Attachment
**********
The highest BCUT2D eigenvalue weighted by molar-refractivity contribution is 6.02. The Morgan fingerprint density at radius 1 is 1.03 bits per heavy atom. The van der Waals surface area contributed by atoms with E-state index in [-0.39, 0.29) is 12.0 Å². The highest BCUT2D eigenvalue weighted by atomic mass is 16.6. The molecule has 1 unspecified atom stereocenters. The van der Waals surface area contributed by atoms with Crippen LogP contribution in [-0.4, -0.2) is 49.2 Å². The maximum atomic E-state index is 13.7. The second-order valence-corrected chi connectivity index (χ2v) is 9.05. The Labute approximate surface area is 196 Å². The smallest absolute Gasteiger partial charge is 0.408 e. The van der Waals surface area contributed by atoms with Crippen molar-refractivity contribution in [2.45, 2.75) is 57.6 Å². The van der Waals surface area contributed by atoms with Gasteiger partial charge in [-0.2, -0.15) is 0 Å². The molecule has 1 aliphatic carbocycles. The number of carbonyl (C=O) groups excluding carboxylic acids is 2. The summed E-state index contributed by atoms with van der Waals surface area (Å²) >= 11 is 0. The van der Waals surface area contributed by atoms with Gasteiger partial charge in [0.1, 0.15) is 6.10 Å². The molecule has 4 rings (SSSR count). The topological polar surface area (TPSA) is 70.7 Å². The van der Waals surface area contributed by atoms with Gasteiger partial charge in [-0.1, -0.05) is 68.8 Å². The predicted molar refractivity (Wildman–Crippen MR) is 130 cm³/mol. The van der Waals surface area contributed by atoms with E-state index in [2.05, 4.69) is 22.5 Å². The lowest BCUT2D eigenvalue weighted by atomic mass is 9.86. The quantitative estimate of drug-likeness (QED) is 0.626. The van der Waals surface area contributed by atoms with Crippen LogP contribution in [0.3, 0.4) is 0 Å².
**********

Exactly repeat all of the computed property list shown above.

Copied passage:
The highest BCUT2D eigenvalue weighted by molar-refractivity contribution is 6.02. The Morgan fingerprint density at radius 1 is 1.03 bits per heavy atom. The van der Waals surface area contributed by atoms with E-state index in [-0.39, 0.29) is 12.0 Å². The highest BCUT2D eigenvalue weighted by atomic mass is 16.6. The molecule has 1 unspecified atom stereocenters. The van der Waals surface area contributed by atoms with Crippen LogP contribution in [-0.4, -0.2) is 49.2 Å². The maximum atomic E-state index is 13.7. The second-order valence-corrected chi connectivity index (χ2v) is 9.05. The Labute approximate surface area is 196 Å². The smallest absolute Gasteiger partial charge is 0.408 e. The van der Waals surface area contributed by atoms with Crippen molar-refractivity contribution in [2.45, 2.75) is 57.6 Å². The van der Waals surface area contributed by atoms with Gasteiger partial charge in [-0.2, -0.15) is 0 Å². The molecule has 1 aliphatic carbocycles. The number of carbonyl (C=O) groups excluding carboxylic acids is 2. The summed E-state index contributed by atoms with van der Waals surface area (Å²) >= 11 is 0. The van der Waals surface area contributed by atoms with Gasteiger partial charge in [0.1, 0.15) is 6.10 Å². The molecule has 4 rings (SSSR count). The topological polar surface area (TPSA) is 70.7 Å². The van der Waals surface area contributed by atoms with Gasteiger partial charge in [-0.1, -0.05) is 68.8 Å². The predicted molar refractivity (Wildman–Crippen MR) is 130 cm³/mol. The van der Waals surface area contributed by atoms with E-state index in [2.05, 4.69) is 22.5 Å². The lowest BCUT2D eigenvalue weighted by atomic mass is 9.86. The quantitative estimate of drug-likeness (QED) is 0.626. The van der Waals surface area contributed by atoms with Crippen LogP contribution in [0.3, 0.4) is 0 Å².